Well, as many have noted in the comment section, my warning of a possible short-term fall in Bitcoin price Friday coincided very well with a RISE in price. I wish it weren’t so, but it happens.
As my readers likely know, my published long-term forecast is for Bitcoin price to rise for the next several months. Trader’s strategies differ, but I am of the opinion that if the trend is up, one should only trade long, and not short. Conversely, if the larger trend is down, only trade short. Scalpers, of course, disregard this logic every day. Sometimes it is profitable to trade against the trend, but in my experience, in the long run it hurts you because surprise moves are usually in the direction of the larger trend. Such was the case the other day.
I point this out only to remind readers that IMHO one should only be taking long trades in this environment. At times of expected weakness, my personal strategy is to go flat and try to resist the urge to short. Hence, I exited my long position and then sadly watched the market break through the 2×1 Gann angle to the upside. Like I say, it happens. In hindsight, I would have been better off I had stayed long. But hindsight is 20/20.
One problem we must wrestle with is that markets are fractal, which is to say that multiple different setups “work”, in that they provide a framework that the market respects. Gann called the phenomenon: “wheels within wheels”. The problem is knowing in advance which setup is the “best”. The best being defined as the one that’s going to show you exactly where a move will end. I’ve been doing this for years and that is a magic pill I haven’t found yet. I retain hope that I will find it one day. Time will tell.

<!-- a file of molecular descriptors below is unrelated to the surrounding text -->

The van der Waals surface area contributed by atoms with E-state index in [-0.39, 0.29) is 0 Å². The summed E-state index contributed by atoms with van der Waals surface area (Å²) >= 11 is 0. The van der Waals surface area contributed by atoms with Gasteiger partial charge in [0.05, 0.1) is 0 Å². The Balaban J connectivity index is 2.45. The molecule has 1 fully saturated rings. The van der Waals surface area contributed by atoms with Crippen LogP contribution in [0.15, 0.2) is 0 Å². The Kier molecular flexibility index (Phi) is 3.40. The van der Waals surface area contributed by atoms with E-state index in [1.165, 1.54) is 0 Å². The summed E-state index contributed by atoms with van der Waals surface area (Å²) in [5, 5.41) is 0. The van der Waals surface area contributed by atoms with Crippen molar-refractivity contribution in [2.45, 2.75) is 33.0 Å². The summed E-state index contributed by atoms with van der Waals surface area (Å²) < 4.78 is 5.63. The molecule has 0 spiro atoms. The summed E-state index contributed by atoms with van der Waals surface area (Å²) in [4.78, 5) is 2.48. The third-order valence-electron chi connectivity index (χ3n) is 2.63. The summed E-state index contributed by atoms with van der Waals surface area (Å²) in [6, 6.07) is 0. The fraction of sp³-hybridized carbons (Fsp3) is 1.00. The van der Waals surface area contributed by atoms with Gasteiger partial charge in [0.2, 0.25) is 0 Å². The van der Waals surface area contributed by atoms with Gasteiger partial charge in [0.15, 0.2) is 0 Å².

For example of different “reasonable” setups, here is the bear setup I looked at on Friday:
Note the orange circles on the upper left to see the candles I used to size the square. There are several places we can see the market respond to the geometry of the setup. According to this setup, it still looks to me like the market was in a weak position at that time. The 2×1 angle had been successfully resisting for several days, and the first of the 4th arc pair arcs had been broken, as had the 1.618 extension of the pitchfork. The 2nd arc of the pair clearly could provide support, but that seemed a “long shot” given the apparent strength of the 2×1 Gann angle resistance.
But we must ask: is this the “best” bear setup? I’m not 100% certain. There are a couple other reasonable setups to consider, such as this one:
This also a reasonable setup, and shows that the recent rally occurred exactly at the end of the square, which is a common occurrence. Also note how the top of the square was resistance and then became support.
Lastly, let’s look at the final of the “reasonable” bear setups. In this case, the setup is drawn all the way to the bottom of the spike low. In this case, we see that the rally yesterday was stopped by resistance from the 1st arc of the 1st arc pair, after it found support at the 2nd arc of the pair.
As I mentioned in my last article: “anything can happen while pricetime is traversing within an arc pair”. The reason, as I understand it, is that you have one arc acting as support and the other as resistance, during that time. You can see an example of that here.
So which of the three setups above is the “best”? I know of no way of knowing in advance. And I can’t show every possible reasonable setup in every article. I must go with the one that appears to be the best, or at least the one that is showing the most imminent major s/r, and hope I am correct. Fortunately, most of the time, all the reasonable setups draw similar S/R…
In conclusion, having missed the rally yesterday, I for one will not try to chase this rally. I will wait to see if bitcoin price can get through the 3×1 angle just above. If so, I might consider entering another long order, with an eye toward caution when pricetime finally gets to the 2nd arc of the pair again. I can’t shake the feeling that this is still going to test the lows. I for one would rather miss a rally or two than keep a long position open at obvious points of weakness on a chart. But of course, that is an opinion question…
Remember: The author is a trader who is subject to all manner of error in judgement. Do your own research, and be prepared to take full responsibility for your own trades.